With the bit about the Diamond King being glad for the Patrician’s stance on drugs: Vetinari’s opinions about drug use are right on for my money, being that you should do what you want with your own body provided you don’t hurt others, but the people selling you substances are obligated not to kill you with their wares. (Having a propensity toward addiction can make this subject gnarlier, of course, but that is a separate problem in terms of how it needs tackling—one that should be addressed through societal support and universal healthcare, but I digress.)

Being a kid who grew up in the D.A.R.E. era, it’s impossible not to see the strings on the counter argument; a war on drugs is as effective as abstinence-only education (i.e., it’s not), and particularly hypocritical when you get old enough to realize that what “counts” as a drug is completely arbitrary to most people. Every human being is doing something to get their dopamine, and what works for you is largely outside your control. Vetinari gets this, and in any case, he can’t throw stones because what he does to get dopamine is way weirder than your average person, which is his job and also fighting the crossword lady.

It really does feel like these last several books are considerably more blatant about the morality of their protagonists, as though Pratchett wanted to be clear about a few things, a-thank you. Here we have Vetinari saying outright “I have no problem with poor people breaking the law! Go nuts! But if rich people keep doing unethical shit out of insurmountable greed, I’m gonna punish to scale, Drumknott.” And it’s so disconcerting that Drumknott needs to remind Vetinari that he definitely pays for all his own paper clips. (Sweetie, he adores you. You’re fine.)

Simultaneously, we’re getting a very stark example of how privilege functions and how Sam Vimes has adapted to it over the years through the conversations he’s having with Sybil. And this is important because, up until this point, we haven’t actually heard much from Sybil with regard to how she feels about her station. (Signing all her property off to her husband was a pretty good hint, though.) And she adheres to that very Old Money mentality that it is her duty to help those less fortunate, but they are still not her equals, and that there’s nothing wrong with denoting the difference. Which is something that Vimes can’t really handle, unsurprisingly, because he wasn’t born to it and will never feel like he belongs to it.

Sybil’s comment about Vimes conflating value and worth? After the importance of the term worth, as presented through Nutt two books ago? Yeesh. It’s rough to read. And more important for the fact that we’re clearly being set up to think about goblins, a race that are thought of as vermin according to Vetinari. What is value and worth to beings like them? How will they ever achieve it?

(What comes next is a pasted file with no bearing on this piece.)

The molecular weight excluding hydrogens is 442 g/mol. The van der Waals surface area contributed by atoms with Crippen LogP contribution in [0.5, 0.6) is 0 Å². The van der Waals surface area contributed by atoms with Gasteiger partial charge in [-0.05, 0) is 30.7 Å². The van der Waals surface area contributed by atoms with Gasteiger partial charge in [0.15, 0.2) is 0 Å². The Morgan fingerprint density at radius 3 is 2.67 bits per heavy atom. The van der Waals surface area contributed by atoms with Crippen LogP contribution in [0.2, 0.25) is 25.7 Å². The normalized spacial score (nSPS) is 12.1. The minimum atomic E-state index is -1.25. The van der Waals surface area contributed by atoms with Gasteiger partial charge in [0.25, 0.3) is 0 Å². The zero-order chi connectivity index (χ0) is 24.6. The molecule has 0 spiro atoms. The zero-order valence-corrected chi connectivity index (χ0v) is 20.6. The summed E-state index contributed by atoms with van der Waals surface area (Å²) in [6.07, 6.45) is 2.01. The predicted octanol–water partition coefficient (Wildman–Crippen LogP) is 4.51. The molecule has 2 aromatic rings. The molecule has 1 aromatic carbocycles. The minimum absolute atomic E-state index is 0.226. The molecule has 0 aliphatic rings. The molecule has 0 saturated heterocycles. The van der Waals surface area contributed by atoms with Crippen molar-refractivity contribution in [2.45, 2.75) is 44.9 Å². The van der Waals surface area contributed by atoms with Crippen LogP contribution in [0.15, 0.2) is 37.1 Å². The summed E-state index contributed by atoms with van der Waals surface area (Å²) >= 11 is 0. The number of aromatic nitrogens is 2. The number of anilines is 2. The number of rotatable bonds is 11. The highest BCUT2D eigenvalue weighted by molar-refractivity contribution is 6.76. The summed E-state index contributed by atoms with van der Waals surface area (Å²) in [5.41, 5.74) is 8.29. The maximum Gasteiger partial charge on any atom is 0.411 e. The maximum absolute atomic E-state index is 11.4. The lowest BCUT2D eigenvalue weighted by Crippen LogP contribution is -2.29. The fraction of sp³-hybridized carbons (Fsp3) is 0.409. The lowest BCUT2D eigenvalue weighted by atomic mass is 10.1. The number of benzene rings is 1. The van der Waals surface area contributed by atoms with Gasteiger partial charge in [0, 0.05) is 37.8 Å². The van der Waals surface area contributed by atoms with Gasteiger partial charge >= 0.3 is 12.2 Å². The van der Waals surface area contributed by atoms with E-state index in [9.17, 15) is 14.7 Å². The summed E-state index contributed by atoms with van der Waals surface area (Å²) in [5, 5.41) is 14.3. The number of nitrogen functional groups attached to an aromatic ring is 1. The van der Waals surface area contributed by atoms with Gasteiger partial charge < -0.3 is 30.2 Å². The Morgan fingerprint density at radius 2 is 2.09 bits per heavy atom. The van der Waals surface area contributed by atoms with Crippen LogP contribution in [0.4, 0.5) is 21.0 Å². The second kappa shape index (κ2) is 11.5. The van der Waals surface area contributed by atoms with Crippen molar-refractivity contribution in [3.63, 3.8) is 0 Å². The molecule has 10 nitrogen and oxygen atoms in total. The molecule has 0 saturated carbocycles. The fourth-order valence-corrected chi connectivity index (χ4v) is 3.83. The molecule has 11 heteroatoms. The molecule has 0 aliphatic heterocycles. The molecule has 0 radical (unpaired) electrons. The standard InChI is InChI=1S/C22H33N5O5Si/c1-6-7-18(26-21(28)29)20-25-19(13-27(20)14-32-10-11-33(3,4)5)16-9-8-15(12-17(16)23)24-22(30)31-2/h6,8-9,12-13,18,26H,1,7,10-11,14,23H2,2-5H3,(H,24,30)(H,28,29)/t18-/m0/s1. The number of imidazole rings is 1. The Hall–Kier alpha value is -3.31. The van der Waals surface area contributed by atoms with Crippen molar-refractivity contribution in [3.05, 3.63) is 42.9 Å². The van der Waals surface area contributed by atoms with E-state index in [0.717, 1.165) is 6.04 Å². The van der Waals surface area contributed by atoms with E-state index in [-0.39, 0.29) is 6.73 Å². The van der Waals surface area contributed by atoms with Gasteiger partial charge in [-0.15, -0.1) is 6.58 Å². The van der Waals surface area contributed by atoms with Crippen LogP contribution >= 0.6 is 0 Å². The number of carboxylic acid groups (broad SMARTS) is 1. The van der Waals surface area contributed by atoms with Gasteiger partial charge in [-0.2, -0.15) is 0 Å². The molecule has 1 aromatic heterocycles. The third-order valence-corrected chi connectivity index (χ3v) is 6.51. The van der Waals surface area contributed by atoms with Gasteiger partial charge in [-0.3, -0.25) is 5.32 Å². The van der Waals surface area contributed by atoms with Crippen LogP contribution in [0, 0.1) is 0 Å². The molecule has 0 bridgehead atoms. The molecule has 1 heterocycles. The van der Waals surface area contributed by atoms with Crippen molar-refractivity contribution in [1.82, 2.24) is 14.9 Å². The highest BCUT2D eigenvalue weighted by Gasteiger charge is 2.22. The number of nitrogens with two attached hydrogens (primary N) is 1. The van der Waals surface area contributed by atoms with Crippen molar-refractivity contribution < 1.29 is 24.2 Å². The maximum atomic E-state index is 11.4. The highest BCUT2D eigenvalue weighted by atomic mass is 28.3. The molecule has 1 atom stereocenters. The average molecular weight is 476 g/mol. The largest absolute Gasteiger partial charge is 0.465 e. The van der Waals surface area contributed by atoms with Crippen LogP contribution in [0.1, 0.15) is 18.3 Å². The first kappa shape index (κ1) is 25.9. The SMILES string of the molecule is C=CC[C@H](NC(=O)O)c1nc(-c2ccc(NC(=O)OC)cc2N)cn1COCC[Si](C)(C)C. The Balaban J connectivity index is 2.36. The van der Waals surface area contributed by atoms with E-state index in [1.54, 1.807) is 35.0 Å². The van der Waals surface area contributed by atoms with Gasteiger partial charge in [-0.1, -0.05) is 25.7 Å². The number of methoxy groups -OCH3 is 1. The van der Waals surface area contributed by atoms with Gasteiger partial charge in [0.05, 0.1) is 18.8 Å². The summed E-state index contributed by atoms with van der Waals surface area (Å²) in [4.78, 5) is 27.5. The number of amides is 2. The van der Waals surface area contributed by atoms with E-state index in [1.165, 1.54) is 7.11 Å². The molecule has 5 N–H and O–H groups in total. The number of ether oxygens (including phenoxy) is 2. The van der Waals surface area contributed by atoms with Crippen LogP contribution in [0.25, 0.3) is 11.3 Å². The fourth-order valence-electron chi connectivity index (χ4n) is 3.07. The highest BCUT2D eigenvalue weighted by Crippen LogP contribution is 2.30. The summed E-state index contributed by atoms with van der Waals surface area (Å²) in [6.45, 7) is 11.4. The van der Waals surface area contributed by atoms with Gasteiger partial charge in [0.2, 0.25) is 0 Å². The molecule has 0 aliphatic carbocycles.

There’s a lot of fun bits in this opening all the same, including seeing how Vimes and Willikins’ relationship has progressed down the years, and all the asides about the country. Vimes’ difficulty with the noises is a thing I know all too well. It’s all down to what you’re used to, but my partner came from the country, and the first time we went back to the childhood home, sleeping was rough—crickets are noisy as hell when they’re right outside the window? Birds start at first light? Frogs bellow? What’s with all the howling? The city is noisy too, but those sounds are intermittent and easily identifiable on my end: a siren, stray cats fighting, someone dropping a bottle, neighbors having a party. I can deal with that, less so with nature yelling at me.

But in the meantime… there’s crime afoot.

Asides and little thoughts

  • Okay, while the bulkiness of the socks is clearly an issue, if Sybil’s socks are that itchy, it’s probably the yarn that she’s using to make them, right? Vimes, you can ask her to use different yarn—it has no bearing on her skill at knitting whatsoever.
  • The spiral that Vimes has about BLTs and no vegetables ever being bad for you and his love of onion gravy is just a Grade-A meltdown, top tier, I adore this horrible gremlin man.
  • This offended Vimes down to his shakily egalitarian core is a great one to throw in there, acknowledging that Vimes has very specific ideas of hierarchy when it comes to chain of command. He believes everyone is equal… up until the point where he should be allowed to tell them what to do.
  • Another for the good pun tally, about Lord Rust: There were surely only a few more years to go before he would rust in peace. Also, I don’t remember him saying “what?” nearly so much before this, but I don’t mind it for all the silliness it provokes here.


The other sun was setting on this particular son when the coach pulled up outside a pair of gates.

When they seemed to be safely out of earshot, he said, waving his hands in the air, “Why? I mean… why?”

They navigated their way around a ha-ha, kept their distance from the ho-ho and completely ignored the he-he, then climbed a gentle path up a hill on which was planted a grove of beech trees and from which you could see practically everywhere, and certainly to the end of the universe, but that probably involved looking straight up with no beech trees in the way.

They wore clothes that looked as if they had been nailed on.

Vimes felt for the man, who seemed puzzled at having developed enemies among the lower crustacea.

He thought, Ah, yes, contraband! and, feeling cheerful, and hopeful for the future, he gently closed the window and went back to bed.

Next week, we’re up to:

“And tell them I was emphatic, and tell Young Sam what emphatic means!” icon-paragraph-end